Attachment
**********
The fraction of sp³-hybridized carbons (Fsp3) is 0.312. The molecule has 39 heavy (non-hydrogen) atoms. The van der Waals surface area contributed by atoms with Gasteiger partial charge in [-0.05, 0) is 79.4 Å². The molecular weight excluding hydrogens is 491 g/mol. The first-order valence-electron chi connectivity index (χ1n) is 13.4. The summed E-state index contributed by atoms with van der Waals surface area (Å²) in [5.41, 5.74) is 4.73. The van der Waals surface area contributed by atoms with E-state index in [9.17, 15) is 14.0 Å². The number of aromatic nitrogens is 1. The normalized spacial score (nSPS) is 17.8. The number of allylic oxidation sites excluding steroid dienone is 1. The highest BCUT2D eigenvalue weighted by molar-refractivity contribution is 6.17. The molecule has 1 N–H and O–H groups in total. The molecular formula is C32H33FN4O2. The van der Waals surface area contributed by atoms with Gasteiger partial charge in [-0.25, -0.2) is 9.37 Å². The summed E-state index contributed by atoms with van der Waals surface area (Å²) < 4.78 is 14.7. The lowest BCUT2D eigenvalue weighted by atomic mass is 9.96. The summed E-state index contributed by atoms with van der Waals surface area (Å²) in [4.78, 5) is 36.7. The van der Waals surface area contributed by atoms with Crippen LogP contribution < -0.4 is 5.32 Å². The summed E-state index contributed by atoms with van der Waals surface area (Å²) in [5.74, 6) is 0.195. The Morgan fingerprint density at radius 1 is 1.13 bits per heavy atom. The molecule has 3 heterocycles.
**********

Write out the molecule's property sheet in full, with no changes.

The fraction of sp³-hybridized carbons (Fsp3) is 0.312. The molecule has 39 heavy (non-hydrogen) atoms. The van der Waals surface area contributed by atoms with Gasteiger partial charge in [-0.05, 0) is 79.4 Å². The molecular weight excluding hydrogens is 491 g/mol. The first-order valence-electron chi connectivity index (χ1n) is 13.4. The summed E-state index contributed by atoms with van der Waals surface area (Å²) in [5.41, 5.74) is 4.73. The van der Waals surface area contributed by atoms with E-state index in [9.17, 15) is 14.0 Å². The number of aromatic nitrogens is 1. The normalized spacial score (nSPS) is 17.8. The number of allylic oxidation sites excluding steroid dienone is 1. The highest BCUT2D eigenvalue weighted by molar-refractivity contribution is 6.17. The molecule has 1 N–H and O–H groups in total. The molecular formula is C32H33FN4O2. The van der Waals surface area contributed by atoms with Gasteiger partial charge in [-0.25, -0.2) is 9.37 Å². The summed E-state index contributed by atoms with van der Waals surface area (Å²) < 4.78 is 14.7. The lowest BCUT2D eigenvalue weighted by atomic mass is 9.96. The summed E-state index contributed by atoms with van der Waals surface area (Å²) in [4.78, 5) is 36.7. The van der Waals surface area contributed by atoms with Crippen LogP contribution < -0.4 is 5.32 Å². The summed E-state index contributed by atoms with van der Waals surface area (Å²) in [5.74, 6) is 0.195. The Morgan fingerprint density at radius 1 is 1.13 bits per heavy atom. The molecule has 3 heterocycles.